From Fig. 8a, when the type-1 initial errors disturb the initial state of a La Niña event, a positive SST error occurs in the central-eastern equatorial Pacific, which triggers a westerly perturbation and the Bjerknes positive feedback establishes to favor the warming in the eastern equatorial Pacific. Meanwhile, the large but positive initial errors located in the subsurface layer of the eastern equatorial Pacific further contribute to the surface warming by transporting warm water upward through the mean upwelling (Fig. 9a). As a result, the initial warming errors in the eastern equatorial Pacific continually amplify and evolve into a mature El Niño-like mode at the prediction time. That is, the type-1 errors exhibit an evolving mode similar to the growth phase of an El Niño-like event.

Fig. 9

Evolutions of equatorial (5°S–5°N) subsurface temperature prediction errors caused by a type-1 and b type-2 SPB-related initial errors for La Niña events. Dotted areas indicate that the composite subsurface temperature errors pass the 95% significance level estimated by a t test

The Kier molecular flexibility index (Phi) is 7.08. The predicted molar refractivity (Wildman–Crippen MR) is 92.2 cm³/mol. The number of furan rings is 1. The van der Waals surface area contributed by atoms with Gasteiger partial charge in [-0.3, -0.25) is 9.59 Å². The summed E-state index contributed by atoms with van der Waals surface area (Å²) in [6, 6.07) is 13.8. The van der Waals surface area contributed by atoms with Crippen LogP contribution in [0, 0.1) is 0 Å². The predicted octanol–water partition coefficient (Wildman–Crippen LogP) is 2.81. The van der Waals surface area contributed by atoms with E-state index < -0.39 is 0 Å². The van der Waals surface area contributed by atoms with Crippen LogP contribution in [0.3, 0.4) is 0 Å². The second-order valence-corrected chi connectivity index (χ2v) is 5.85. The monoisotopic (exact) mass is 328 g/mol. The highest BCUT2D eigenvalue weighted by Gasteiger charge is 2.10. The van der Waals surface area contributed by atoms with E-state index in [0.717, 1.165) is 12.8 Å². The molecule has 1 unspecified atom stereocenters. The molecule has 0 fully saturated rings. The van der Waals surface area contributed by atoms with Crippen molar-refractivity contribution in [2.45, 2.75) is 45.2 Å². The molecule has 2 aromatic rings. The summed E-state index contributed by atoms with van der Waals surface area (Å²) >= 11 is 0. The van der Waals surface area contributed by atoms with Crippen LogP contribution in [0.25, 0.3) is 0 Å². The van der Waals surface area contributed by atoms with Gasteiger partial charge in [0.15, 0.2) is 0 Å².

In the case of the type-2 initial errors, the initial positive subsurface temperature anomaly induces a thermocline deepening in the western equatorial Pacific, which propagates eastward by generating a downwelling Kelvin wave and weakens the initial cold subsurface error in the eastern Pacific. Afterwards, the cold error gradually decreases and favors the surface warming in the eastern Pacific (Fig. 9b). When the warming due to the Kelvin wave occurs, it turns out to be that the Bjerknes feedback is critical for the subsequent error growth, eventually resulting in an El Niño-like event. Therefore, the type-2 errors tend to experience a process similar to a rapid decay of La Niña prior to a transition to the growth phase of an El Niño-like event. However, it should be noted that, in Fig. 9b, the initial subsurface warm error in the western Pacific becomes very weak within two months after prediction, while in the third month the positive anomalies re-intensify near the dateline. Obviously, the amplification of this warm error and its eastward propagation through Kelvin wave are critical for the warming in the eastern equatorial Pacific at the prediction time. It is natural to ask that how this positive subsurface anomaly near the dateline becomes intensified. To address this, we analyze the evolution of the zonal wind stress and ocean heat content between the surface and the 165 m depth in Fig. 10. It shows that there exists a center of warm water around 10°N in the central Pacific. From Fig. 8b, we know that there is an initial SST warming in the southeastern Pacific for the type-2 errors, which can induce a westerly anomaly in the central-eastern Pacific and lead to a recharge process to the equatorial region, following the recharge oscillator paradigm (Jin 1997a, b). Consequently, the warm anomaly near the dateline is intensified gradually due to the recharge process. A comparison between type-1 and type-2 errors indicates that both types of initial errors develop into an El Niño-like mode and induce an under-prediction of the corresponding La Niña events. However, different from the type-1 error growth mainly confined in the equatorial region (i.e. 5°S-5°N) during the prediction period, the growth of the type-2 errors is also owing to the recharge progress of the warm errors around 10°N in the central Pacific and afterwards due to the ocean waves and Bjerknes feedback in the equatorial regions.